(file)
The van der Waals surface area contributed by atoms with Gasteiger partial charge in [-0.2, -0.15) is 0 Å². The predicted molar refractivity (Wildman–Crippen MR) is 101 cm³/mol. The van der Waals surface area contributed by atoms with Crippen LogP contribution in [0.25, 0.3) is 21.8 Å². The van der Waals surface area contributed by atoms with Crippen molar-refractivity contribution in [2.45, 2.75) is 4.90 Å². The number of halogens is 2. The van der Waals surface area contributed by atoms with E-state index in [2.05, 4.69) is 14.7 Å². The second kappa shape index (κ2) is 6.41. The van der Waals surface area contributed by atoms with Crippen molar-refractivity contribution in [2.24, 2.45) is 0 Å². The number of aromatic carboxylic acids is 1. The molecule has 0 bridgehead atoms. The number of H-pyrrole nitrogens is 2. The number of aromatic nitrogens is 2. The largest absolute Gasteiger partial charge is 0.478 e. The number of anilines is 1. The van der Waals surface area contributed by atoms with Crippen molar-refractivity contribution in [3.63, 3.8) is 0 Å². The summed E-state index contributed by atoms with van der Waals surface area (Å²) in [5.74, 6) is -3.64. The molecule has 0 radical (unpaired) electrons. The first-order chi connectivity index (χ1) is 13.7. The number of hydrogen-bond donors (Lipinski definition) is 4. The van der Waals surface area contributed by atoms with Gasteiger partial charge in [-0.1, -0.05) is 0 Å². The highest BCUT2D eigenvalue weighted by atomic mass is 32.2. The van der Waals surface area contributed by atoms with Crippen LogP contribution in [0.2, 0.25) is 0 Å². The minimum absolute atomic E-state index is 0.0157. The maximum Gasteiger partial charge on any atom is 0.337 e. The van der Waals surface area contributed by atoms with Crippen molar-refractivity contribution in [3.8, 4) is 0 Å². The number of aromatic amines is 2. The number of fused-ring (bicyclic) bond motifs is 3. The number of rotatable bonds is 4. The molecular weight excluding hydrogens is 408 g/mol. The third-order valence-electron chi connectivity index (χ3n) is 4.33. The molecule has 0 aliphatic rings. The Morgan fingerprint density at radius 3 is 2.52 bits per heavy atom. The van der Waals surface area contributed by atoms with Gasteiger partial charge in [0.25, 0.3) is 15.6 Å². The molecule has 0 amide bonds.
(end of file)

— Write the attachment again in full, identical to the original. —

The van der Waals surface area contributed by atoms with Gasteiger partial charge in [-0.2, -0.15) is 0 Å². The predicted molar refractivity (Wildman–Crippen MR) is 101 cm³/mol. The van der Waals surface area contributed by atoms with Crippen LogP contribution in [0.25, 0.3) is 21.8 Å². The van der Waals surface area contributed by atoms with Crippen molar-refractivity contribution in [2.45, 2.75) is 4.90 Å². The number of halogens is 2. The van der Waals surface area contributed by atoms with E-state index in [2.05, 4.69) is 14.7 Å². The second kappa shape index (κ2) is 6.41. The van der Waals surface area contributed by atoms with Crippen molar-refractivity contribution in [2.24, 2.45) is 0 Å². The number of aromatic carboxylic acids is 1. The molecule has 0 bridgehead atoms. The number of H-pyrrole nitrogens is 2. The number of aromatic nitrogens is 2. The largest absolute Gasteiger partial charge is 0.478 e. The number of anilines is 1. The van der Waals surface area contributed by atoms with Crippen molar-refractivity contribution in [3.63, 3.8) is 0 Å². The summed E-state index contributed by atoms with van der Waals surface area (Å²) in [5.74, 6) is -3.64. The molecule has 0 radical (unpaired) electrons. The first-order chi connectivity index (χ1) is 13.7. The number of hydrogen-bond donors (Lipinski definition) is 4. The van der Waals surface area contributed by atoms with Gasteiger partial charge in [-0.1, -0.05) is 0 Å². The highest BCUT2D eigenvalue weighted by atomic mass is 32.2. The van der Waals surface area contributed by atoms with Crippen LogP contribution in [0.2, 0.25) is 0 Å². The minimum absolute atomic E-state index is 0.0157. The maximum Gasteiger partial charge on any atom is 0.337 e. The van der Waals surface area contributed by atoms with Crippen molar-refractivity contribution in [3.8, 4) is 0 Å². The number of aromatic amines is 2. The number of fused-ring (bicyclic) bond motifs is 3. The number of rotatable bonds is 4. The molecular weight excluding hydrogens is 408 g/mol. The third-order valence-electron chi connectivity index (χ3n) is 4.33. The molecule has 0 aliphatic rings. The Morgan fingerprint density at radius 3 is 2.52 bits per heavy atom. The van der Waals surface area contributed by atoms with Gasteiger partial charge in [0.25, 0.3) is 15.6 Å². The molecule has 0 amide bonds.